From Kit Car Builder magazine
THE ART OF METAL FINISHINGThe Art of Metal Finishing
Len Ewell, 06 May 2009
How to prep fabricated parts for paint, powdercoating or chrome
story & photos by Len Ewell
In building our own cars there is often an apprehension about certain tasks if they involve welding and metal finishing, such as frames, body supports, roll bars, headers, sidepipes, etc. There arenít any real short cuts to getting a piece of metal ready to be painted, powdercoated or chromed. Tools, technique, and practice, also known as experience, are the real keys to this kind of project. And with a few inexpensive shop tools anyone, with a little practice, can become good at this.
Most of the tools used here came from Harbor Freight, with the exception of the carbide burr, which is available at machine tool stores for about $20. Also, we are using a 110-volt MIG welder with shielding gas, and working out of our garage. In other words, if we can do it, you can too! Now, we all like new toys, and as luck would have it, just as we were getting ready to do this article, we received a new toy with a lot of applications, so we decided to include it along with the rest of the tools we are using.
You know the old saying, "measure twice, cut once." Well, this new tool called the PipeMaster, just made our job a lot easier working with round-tube stock. It comes in a dozen different sizes from one inch to 4.25 inches and itís also available in metric sizes from 12.7 through 107.95. Itís a great aid for fitting two or more tubes together and getting the right fit every time. So letís get started.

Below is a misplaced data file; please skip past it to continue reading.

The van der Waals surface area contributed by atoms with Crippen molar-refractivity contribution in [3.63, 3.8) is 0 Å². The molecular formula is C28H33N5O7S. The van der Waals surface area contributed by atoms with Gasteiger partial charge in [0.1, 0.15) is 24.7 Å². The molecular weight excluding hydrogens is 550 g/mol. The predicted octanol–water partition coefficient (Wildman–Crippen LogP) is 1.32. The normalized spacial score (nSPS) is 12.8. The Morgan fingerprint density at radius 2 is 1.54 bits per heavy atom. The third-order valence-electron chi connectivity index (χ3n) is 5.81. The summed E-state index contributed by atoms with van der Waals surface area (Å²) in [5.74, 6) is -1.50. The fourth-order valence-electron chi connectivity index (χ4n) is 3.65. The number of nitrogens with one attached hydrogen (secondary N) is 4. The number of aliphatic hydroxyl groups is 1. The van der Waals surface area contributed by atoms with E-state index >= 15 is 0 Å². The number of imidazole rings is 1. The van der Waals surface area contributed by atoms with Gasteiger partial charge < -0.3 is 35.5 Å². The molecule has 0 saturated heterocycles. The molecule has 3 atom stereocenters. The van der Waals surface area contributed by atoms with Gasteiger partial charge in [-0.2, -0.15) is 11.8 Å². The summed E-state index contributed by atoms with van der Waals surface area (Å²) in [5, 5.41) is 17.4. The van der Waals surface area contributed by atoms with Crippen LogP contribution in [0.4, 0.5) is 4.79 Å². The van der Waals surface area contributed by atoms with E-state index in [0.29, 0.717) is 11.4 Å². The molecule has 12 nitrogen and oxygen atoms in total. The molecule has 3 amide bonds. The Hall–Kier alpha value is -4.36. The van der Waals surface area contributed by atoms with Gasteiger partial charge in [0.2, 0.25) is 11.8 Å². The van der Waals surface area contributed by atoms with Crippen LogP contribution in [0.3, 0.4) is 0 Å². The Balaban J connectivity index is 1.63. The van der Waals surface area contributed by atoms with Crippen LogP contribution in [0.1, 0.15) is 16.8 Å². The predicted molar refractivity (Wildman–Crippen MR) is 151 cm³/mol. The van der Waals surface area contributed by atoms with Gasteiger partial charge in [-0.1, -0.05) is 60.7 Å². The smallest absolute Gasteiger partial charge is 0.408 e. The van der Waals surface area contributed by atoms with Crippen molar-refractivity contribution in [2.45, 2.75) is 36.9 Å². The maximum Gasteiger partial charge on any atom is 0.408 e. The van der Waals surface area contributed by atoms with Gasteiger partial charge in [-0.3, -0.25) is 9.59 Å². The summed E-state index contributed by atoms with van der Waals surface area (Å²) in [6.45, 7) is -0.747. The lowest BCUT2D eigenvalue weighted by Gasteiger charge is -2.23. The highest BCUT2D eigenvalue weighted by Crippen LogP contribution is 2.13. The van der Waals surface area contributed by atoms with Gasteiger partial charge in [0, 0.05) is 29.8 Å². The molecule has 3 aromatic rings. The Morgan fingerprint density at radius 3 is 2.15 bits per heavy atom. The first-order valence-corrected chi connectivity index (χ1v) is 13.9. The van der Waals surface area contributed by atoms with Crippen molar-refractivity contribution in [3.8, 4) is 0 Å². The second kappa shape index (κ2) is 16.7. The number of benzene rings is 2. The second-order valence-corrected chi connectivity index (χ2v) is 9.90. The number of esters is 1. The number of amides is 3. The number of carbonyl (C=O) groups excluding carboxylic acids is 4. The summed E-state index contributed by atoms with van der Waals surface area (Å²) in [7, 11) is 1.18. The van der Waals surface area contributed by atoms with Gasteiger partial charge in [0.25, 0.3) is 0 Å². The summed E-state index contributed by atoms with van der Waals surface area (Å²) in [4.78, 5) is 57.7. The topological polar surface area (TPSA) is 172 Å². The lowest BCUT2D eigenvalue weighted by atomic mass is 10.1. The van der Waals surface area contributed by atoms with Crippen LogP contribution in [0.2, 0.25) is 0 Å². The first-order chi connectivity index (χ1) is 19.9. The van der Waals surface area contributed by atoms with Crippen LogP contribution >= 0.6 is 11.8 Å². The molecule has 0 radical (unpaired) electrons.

PO Box 12858
Mill Creek, WA 98082
We're using one-inch steel tubing here. Slip the PipeMaster over the tubing and determine the angle of the intersection
Push down until the spines fit comfortably around the bottom tube.
Next raise the tool up the tube and mark the cut with a felt-tip pen.
Cut to the approximate shape with a Sawzall, then trim closer with a sander.
Finish shaping with a die grinder fitted with a carbide burr.
Check for final fit.
Tack weld both sides, then complete the weld.
Remove any bumps where welds overlap using a 4 1/2" grinder.
Shape the weld using a die grinder with a carbide burr.
Smooth the intersection from the weld to tubing using a 4 1/2" flap wheel (80 grit).
Final sanding is done using a hand-held belt sander.
The 1/2-inch wide belt is ideal for reaching in tight places...
...and transitions from flat to curved surfaces.
Final finishing is done using a drill-mounted nylon abrasive cup brush.
And here is the finished item ready for paint, powdercoating or chrome.
From the December 2008 Issue of Kit Car Builder Magazine.